India has gone silent on Doklam in Bhutan where in 2017, Indian troops allegedly ‘illegally crossed LAC’ into Chinese territory to prevent the construction of a road to the disputed tri-junction invoking its treaty obligations with Bhutan. Following an agreement, the Indian and Chinese disengaged after 73 days. But the Chinese feigned withdrawal and soon returned. According to Planet Lab’s, imagery obtained this month Chinese village 9 km east of Doklam at Pangda is inside Bhutan with now a bridge over Torsa Nullah. This will create a new red-line situation for India with Indian troops at Dokla just meters away from PLA at Doklam. India has allowed the Doklam front to reopen as Bhutanese would any day settle their differences with China but for India’s security concerns in Chumbi valley.

It is increasingly clear China will neither clarify LAC nor settle the border question. It will repeat its 2020 tricks in East Ladakh in other areas as its infrastructure expands further. After withdrawal from Hot Springs in September, China said it would not accept the status quo of 2020 created by India’s ‘illegal crossing of LAC.’ This fiction China has used after every clash with Indian troops in shifting the onus of blame to India. High time India paused to rethink its China policy of diplomacy which has hit a cul de sac. PM Modi’s handshake at Bali with President Xi Jinping has made little difference. Last week’s 17th round of military talks produced a blank with zero progress on friction points Depsang and Demchok. It is the end of Disengagement without any Deescalation.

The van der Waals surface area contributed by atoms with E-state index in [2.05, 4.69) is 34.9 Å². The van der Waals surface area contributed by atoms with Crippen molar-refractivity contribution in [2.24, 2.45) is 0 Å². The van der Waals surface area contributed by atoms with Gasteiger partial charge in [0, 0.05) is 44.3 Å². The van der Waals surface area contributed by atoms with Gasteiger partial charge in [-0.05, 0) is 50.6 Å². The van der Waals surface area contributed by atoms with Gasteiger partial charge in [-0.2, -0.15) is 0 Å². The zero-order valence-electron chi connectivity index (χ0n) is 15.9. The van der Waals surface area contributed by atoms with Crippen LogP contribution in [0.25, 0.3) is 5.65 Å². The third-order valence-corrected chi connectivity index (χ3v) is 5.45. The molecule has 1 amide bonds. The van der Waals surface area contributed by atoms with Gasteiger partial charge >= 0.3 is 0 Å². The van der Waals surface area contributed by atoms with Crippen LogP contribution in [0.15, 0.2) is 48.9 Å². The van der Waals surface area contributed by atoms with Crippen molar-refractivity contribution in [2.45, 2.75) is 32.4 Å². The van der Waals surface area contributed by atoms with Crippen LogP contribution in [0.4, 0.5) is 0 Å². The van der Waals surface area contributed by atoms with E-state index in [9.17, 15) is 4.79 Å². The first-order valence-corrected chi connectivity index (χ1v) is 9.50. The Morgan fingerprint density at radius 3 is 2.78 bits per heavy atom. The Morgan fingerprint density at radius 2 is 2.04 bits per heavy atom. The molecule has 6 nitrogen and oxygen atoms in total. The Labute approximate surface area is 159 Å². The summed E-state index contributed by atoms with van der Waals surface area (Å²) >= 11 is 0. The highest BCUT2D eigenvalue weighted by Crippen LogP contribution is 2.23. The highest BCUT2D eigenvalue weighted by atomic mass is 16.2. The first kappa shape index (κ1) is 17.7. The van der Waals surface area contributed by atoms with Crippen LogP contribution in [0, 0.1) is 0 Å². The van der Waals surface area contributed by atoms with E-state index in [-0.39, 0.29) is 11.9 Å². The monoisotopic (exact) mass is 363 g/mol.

Madhav is wrong claiming India is prepared for China. Far from it. Deterrence has broken down and military diplomacy has also failed. The government’s resolve to keep Parliament in the dark and Modi’s reluctance to utter the ‘C’ word add to the complexity of the LAC dilemma. China is extracting maximum advantage from it. One way to rebuild deterrence is through QPQ (Quid Pro Quo) operations like Snow Leopard. Political will is needed for QPQ but so is a worthy allocation to next year’s defence budget to boost deterrence.

Ashok K Mehta

Ashok K. Mehta is a radio and television commentator, and a columnist on defence and security issues. He is a former Major General of Indian Army. After joining the Indian Army in 1957, he was commissioned in the 5th Gorkha Rifles infantry regiment in the same year. He had fought in all major wars India went into, except the Sino-Indian War of 1962. And he was also on a peacekeeping mission in Zaire in the year 1962 and in the Indian Peace Keeping Force, Sri Lanka (1988-90) and it was his last assignment in the Indian Army. He is also a writer of several books and a founder-member of the Defense Planning Staff in the Ministry of Defence, India.